DURHAM, N.C. Tinkering with a single gene may give perennial grasses more robust roots and speed up the timeline for creating biofuels, according to researchers at the Duke Institute for Genome Sciences & Policy (IGSP).
Perennial grasses, including switchgrass and miscanthus, are important biofuels crops and can be harvested repeatedly, just like lawn grass, said Philip Benfey, director of the IGSP Center for Systems Biology. But before that can happen, the root system needs time to get established.
"These biofuel crops usually can't be harvested until the second or third year," Benfey said. "A method to improve root growth could have a major role in reducing the time to harvest for warm season grasses."
Benfey's team appears to have found a way to do just that. They took a directed genomic approach aimed at identifying genes that become active when cells stop dividing and start taking on the characteristics of the mature, adult cell they are to become. "We systematically looked for those genes that come 'on' precisely when cells transition from proliferation to differentiation and then turn 'off' again just as quickly," Benfey said.
That genome-wide search in the roots of the familiar laboratory plant Arabidopsis and subsequent screening of mutant lines turned up a single gene, which the researchers call UPBEAT1 (UPB1). Further study showed that UPB1 controls the gene expression of enzymes known as peroxidases.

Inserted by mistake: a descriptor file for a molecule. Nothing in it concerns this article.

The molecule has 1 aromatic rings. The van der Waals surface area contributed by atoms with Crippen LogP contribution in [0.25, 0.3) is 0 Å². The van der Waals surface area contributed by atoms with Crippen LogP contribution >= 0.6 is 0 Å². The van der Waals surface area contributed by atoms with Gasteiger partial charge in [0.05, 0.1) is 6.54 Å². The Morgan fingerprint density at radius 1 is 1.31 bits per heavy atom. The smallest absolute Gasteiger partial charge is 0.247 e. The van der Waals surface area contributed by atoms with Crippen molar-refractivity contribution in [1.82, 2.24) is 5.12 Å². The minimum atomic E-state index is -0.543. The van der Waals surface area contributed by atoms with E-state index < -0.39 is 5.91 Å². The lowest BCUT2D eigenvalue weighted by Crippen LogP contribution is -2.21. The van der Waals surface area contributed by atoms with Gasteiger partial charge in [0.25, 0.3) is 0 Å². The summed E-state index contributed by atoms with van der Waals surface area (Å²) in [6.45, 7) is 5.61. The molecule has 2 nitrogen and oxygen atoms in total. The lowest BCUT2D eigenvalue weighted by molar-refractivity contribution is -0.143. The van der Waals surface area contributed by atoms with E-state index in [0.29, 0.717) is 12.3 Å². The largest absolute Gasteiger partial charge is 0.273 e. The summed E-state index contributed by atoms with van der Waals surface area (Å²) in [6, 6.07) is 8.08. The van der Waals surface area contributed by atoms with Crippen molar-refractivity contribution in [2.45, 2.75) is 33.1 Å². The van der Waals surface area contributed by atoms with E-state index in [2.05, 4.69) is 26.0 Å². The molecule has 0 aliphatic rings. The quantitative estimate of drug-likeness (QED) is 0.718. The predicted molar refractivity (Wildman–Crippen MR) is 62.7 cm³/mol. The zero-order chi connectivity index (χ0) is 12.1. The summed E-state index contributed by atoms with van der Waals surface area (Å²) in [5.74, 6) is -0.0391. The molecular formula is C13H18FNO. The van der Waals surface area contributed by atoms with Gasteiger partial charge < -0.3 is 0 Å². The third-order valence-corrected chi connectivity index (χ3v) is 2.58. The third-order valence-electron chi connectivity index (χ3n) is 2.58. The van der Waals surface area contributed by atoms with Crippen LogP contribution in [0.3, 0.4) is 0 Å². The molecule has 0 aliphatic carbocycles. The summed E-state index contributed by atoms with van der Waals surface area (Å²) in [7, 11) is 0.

They then showed that these peroxidases control the balance of free radicals between the zone of cell proliferation and the zone of cell elongation where differentiation begins. (Although free radicals are probably most familiar as agents of stress to be combated with antioxidants, Benfey noted that the balance of free radicals has also been implicated in the control of a similar transition from proliferation to differentiation in animals.)
When the researchers experimentally disrupted UPB1 activity
|Contact: Kendall Morgan|